represent in one or more ways the magnetic pull and
retraction of natural forces - the ebb and flow of consciousness
- the residual activity of ghosts, the re-emergence
of hope and the birth of the new. The house in woods,
dark shapes beneath the water, the creature in the closet,
UP lays bare the fearful and treacherous imagination
of childhood that both stirs and repels the monster
Its timely, its' welcome. It's relevant.
Taken from the fragments and materials that made up
over 130 songs, the tracks 'come from all over the place,'
Peter says in explaining the record's selection process:
"I throw up ideas that interest me melodically and rhythmically
and keep trying to develop them. It's like growing fruit.
Eventually it feels heavy or ripe enough, and you squeeze
it and it bears some juice."
Gabriel is a strong believer in the idea that artists
should only release albums when they have something
significant to offer as opposed to obligating the machinery
that spews it out:
" I wanted and needed to take stuff in. When you make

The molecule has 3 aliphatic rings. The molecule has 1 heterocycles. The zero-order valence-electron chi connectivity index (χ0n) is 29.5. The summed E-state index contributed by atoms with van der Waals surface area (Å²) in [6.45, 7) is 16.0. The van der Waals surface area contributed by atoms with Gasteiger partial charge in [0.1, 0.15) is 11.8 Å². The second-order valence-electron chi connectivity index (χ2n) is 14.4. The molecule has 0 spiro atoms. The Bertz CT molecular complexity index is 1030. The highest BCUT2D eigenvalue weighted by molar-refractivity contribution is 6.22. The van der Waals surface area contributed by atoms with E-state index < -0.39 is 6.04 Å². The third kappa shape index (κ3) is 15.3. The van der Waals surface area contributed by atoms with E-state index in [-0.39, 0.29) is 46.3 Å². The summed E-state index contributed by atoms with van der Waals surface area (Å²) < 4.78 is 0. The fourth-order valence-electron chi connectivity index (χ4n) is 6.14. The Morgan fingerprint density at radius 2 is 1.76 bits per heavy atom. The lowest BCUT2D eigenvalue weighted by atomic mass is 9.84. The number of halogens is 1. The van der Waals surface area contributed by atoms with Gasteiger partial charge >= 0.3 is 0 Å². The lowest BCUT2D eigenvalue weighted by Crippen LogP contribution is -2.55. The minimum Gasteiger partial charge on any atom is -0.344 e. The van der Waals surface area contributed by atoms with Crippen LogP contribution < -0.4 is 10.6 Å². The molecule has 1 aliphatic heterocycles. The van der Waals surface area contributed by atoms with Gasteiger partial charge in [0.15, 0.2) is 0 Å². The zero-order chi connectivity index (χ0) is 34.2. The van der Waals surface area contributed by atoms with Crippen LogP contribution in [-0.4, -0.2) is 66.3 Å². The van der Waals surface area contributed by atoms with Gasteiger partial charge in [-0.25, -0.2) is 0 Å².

a record you're spewing stuff out, and unless you've
had enough input how can it be interesting to other
people and reflect what's going on?"
And though Step's 'H' might be turning in his foreseeable
grave; you have to admit he's got a point. Free your
mind and the rest will follow.
In audio, the term 'signal to noise ratio is used to
signify how strong a sound signal is in relation to
the background noise. In the present climate - the background
noise is considerable. So much so perhaps that it has
become difficult to discern any meaningful sensation
in the undesirable white noise made by popular culture
today. Gabriel again provides a focus - a mindful signal
- a ratio by which to measure the noise and the mindless